The audit impact has varied with each of these, but so far we have worked with our clients in ensuring requirements are met, and our audit work supports the audit opinion in the following areas:
- ISA 700 – ‘Forming an Opinion and Reporting on Financial Statements’ introduced a new requirement for the auditor to report and explain to what extent the audit was considered capable of detecting irregularities and you will now see that the report expands significantly in this area. The audit report is worth a read – to firstly understand the assessment and procedures used by auditors in their audit approach, but also to drive internal discussions around this area
- ISA 570 – ‘Going Concern’. There is now a specific requirement to obtain sufficient appropriate audit evidence regarding, and conclude on, whether a material uncertainty related to going concern exists. This has led to additional documentation of considerations in arriving at the going concern conclusion, albeit this may have been disguised by the additional Covid-19 and Brexit considerations which were prevalent during the first year of implementation. The concept of “stand back” was introduced, and a requirement for increased scrutiny of management assumptions and calculations in arriving at their going concern assessment, along with robust challenge of this assessment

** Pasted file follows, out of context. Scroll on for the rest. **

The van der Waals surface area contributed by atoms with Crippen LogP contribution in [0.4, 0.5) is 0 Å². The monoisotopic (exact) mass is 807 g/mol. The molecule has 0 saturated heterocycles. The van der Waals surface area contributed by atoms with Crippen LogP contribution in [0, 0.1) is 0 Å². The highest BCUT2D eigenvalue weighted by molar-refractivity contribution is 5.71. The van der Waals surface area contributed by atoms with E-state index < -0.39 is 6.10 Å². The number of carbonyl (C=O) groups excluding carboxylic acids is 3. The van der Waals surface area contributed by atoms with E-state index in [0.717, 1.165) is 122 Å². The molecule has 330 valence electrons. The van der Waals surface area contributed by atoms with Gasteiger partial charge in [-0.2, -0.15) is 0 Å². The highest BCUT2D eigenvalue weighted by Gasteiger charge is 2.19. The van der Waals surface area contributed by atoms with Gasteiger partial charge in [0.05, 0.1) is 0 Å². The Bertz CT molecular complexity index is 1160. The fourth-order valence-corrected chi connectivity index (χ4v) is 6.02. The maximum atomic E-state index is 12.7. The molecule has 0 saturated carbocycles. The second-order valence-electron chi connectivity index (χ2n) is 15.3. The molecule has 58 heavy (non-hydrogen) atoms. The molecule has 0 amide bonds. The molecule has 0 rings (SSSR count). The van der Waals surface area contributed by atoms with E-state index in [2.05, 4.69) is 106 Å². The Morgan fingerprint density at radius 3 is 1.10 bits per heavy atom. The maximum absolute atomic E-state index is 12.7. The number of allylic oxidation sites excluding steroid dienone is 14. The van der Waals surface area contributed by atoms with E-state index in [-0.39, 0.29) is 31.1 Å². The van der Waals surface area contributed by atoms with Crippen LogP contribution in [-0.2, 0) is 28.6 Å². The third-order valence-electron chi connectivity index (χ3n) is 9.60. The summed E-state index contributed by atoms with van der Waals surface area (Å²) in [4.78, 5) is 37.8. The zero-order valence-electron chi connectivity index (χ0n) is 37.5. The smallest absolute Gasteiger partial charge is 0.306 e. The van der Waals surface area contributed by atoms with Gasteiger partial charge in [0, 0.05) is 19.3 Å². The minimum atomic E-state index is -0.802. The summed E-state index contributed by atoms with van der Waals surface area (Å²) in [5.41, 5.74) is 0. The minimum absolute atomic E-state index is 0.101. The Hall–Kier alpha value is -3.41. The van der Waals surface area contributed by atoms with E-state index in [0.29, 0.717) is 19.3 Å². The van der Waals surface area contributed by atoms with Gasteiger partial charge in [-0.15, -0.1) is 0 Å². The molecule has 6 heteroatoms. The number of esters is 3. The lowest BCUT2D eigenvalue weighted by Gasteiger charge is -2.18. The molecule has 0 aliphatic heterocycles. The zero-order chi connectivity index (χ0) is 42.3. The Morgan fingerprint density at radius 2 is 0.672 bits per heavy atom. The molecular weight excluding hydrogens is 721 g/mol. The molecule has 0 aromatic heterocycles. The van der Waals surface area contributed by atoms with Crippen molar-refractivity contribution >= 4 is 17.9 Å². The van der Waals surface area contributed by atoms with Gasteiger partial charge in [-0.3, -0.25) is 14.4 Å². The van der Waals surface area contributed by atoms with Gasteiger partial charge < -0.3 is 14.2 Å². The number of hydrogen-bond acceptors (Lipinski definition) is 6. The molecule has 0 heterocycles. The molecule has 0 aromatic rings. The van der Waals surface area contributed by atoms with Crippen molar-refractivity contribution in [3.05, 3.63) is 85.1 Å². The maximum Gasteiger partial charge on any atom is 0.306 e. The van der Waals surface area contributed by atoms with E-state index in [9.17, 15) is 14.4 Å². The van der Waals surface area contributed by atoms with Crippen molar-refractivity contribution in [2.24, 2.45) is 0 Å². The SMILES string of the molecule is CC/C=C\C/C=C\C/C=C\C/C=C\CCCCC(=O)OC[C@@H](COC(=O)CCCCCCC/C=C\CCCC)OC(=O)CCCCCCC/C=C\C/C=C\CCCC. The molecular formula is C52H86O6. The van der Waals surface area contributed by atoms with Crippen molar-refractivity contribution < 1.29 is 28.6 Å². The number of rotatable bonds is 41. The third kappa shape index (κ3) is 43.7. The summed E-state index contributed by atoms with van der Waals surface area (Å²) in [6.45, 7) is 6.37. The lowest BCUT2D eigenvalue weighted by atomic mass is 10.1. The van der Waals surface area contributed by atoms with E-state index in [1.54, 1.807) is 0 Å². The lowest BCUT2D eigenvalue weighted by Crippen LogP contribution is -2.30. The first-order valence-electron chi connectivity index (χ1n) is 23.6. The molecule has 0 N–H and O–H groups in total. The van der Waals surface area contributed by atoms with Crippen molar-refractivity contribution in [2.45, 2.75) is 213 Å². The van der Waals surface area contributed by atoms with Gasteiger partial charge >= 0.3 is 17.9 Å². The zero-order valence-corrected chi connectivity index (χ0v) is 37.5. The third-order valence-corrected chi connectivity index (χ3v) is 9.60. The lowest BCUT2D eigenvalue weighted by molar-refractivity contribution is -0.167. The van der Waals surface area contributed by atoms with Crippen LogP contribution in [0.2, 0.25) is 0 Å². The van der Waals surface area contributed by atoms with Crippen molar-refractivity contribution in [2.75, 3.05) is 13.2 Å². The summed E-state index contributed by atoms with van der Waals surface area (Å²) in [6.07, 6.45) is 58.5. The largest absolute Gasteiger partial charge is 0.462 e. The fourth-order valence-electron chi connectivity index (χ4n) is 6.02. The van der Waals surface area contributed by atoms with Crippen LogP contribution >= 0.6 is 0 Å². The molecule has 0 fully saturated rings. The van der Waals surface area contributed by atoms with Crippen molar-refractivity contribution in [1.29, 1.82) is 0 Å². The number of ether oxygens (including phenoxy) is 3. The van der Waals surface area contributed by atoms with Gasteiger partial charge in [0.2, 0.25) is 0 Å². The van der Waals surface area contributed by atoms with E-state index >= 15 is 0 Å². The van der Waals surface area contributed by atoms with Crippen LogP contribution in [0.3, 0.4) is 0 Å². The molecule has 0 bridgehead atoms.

- ISA 540 – ‘Auditing Accounting Estimates and Related Disclosures’ required the separate assessment of inherent and control risks, as well as a concept of a spectrum of inherent risk. The requirement to assess accounting estimates for complexity, subjectivity, and estimation uncertainty and integrate this into the risk assessment and audit approach led to higher risk estimates being tested vigorously, management’s judgement being assessed for adequateness, and post balance sheet review.
As these revisions come through, the additional work and documentation required of auditors increases, and whilst in some cases it reflects work previously undertaken, the additional work comes from more detailed documentation evidence required. You may have seen new audit requests or testing taking longer as a result of these changes.
It doesn’t stop there…
- ISA 315 – ‘Identifying and Assessing the Risks of Material Misstatement’ brings big changes, particularly in a new spectrum of risks, integration of the concepts of subjectivity, complexity, uncertainty, change and susceptibility to misstatement due to management bias or fraud into the risk assessment procedures, a more detailed assessment of the control environment, particularly around IT, and furthering the concept of “stand back” to the risk assessment process